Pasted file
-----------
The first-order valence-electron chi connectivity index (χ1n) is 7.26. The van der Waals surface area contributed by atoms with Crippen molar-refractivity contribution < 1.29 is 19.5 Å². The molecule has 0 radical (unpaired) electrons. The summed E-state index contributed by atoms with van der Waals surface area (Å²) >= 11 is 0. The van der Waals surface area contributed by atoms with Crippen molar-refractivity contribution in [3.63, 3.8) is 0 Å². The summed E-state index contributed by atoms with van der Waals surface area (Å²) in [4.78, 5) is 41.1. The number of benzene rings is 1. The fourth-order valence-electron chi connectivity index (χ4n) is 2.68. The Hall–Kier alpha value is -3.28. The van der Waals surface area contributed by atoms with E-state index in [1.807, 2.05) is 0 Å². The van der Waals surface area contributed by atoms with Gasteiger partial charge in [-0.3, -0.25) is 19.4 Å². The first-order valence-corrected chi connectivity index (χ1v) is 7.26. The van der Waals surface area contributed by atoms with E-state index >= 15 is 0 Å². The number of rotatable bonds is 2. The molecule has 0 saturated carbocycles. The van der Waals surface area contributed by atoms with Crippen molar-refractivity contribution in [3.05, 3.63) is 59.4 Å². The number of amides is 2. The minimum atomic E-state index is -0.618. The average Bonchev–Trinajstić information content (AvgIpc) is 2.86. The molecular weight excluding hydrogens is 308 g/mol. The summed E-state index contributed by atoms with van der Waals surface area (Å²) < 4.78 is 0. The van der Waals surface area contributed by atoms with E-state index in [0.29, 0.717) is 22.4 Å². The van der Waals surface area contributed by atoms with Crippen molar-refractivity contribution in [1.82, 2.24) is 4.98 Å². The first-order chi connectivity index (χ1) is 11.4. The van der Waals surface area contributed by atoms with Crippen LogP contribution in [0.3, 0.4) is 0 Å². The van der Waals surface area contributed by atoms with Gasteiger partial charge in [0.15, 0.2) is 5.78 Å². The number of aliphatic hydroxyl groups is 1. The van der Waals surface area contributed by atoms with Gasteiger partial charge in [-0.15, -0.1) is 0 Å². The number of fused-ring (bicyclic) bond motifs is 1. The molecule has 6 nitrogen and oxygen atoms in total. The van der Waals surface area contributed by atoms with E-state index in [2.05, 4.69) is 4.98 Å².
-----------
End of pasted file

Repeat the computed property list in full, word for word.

The first-order valence-electron chi connectivity index (χ1n) is 7.26. The van der Waals surface area contributed by atoms with Crippen molar-refractivity contribution < 1.29 is 19.5 Å². The molecule has 0 radical (unpaired) electrons. The summed E-state index contributed by atoms with van der Waals surface area (Å²) >= 11 is 0. The van der Waals surface area contributed by atoms with Crippen molar-refractivity contribution in [3.63, 3.8) is 0 Å². The summed E-state index contributed by atoms with van der Waals surface area (Å²) in [4.78, 5) is 41.1. The number of benzene rings is 1. The fourth-order valence-electron chi connectivity index (χ4n) is 2.68. The Hall–Kier alpha value is -3.28. The van der Waals surface area contributed by atoms with E-state index in [1.807, 2.05) is 0 Å². The van der Waals surface area contributed by atoms with Gasteiger partial charge in [-0.3, -0.25) is 19.4 Å². The first-order valence-corrected chi connectivity index (χ1v) is 7.26. The van der Waals surface area contributed by atoms with E-state index >= 15 is 0 Å². The number of rotatable bonds is 2. The molecule has 0 saturated carbocycles. The van der Waals surface area contributed by atoms with Crippen molar-refractivity contribution in [3.05, 3.63) is 59.4 Å². The number of amides is 2. The minimum atomic E-state index is -0.618. The average Bonchev–Trinajstić information content (AvgIpc) is 2.86. The molecular weight excluding hydrogens is 308 g/mol. The summed E-state index contributed by atoms with van der Waals surface area (Å²) < 4.78 is 0. The van der Waals surface area contributed by atoms with E-state index in [0.29, 0.717) is 22.4 Å². The van der Waals surface area contributed by atoms with Crippen molar-refractivity contribution in [1.82, 2.24) is 4.98 Å². The first-order chi connectivity index (χ1) is 11.4. The van der Waals surface area contributed by atoms with Crippen LogP contribution in [0.3, 0.4) is 0 Å². The van der Waals surface area contributed by atoms with Gasteiger partial charge in [0.15, 0.2) is 5.78 Å². The number of aliphatic hydroxyl groups is 1. The van der Waals surface area contributed by atoms with Gasteiger partial charge in [-0.15, -0.1) is 0 Å². The number of fused-ring (bicyclic) bond motifs is 1. The molecule has 6 nitrogen and oxygen atoms in total. The van der Waals surface area contributed by atoms with E-state index in [2.05, 4.69) is 4.98 Å².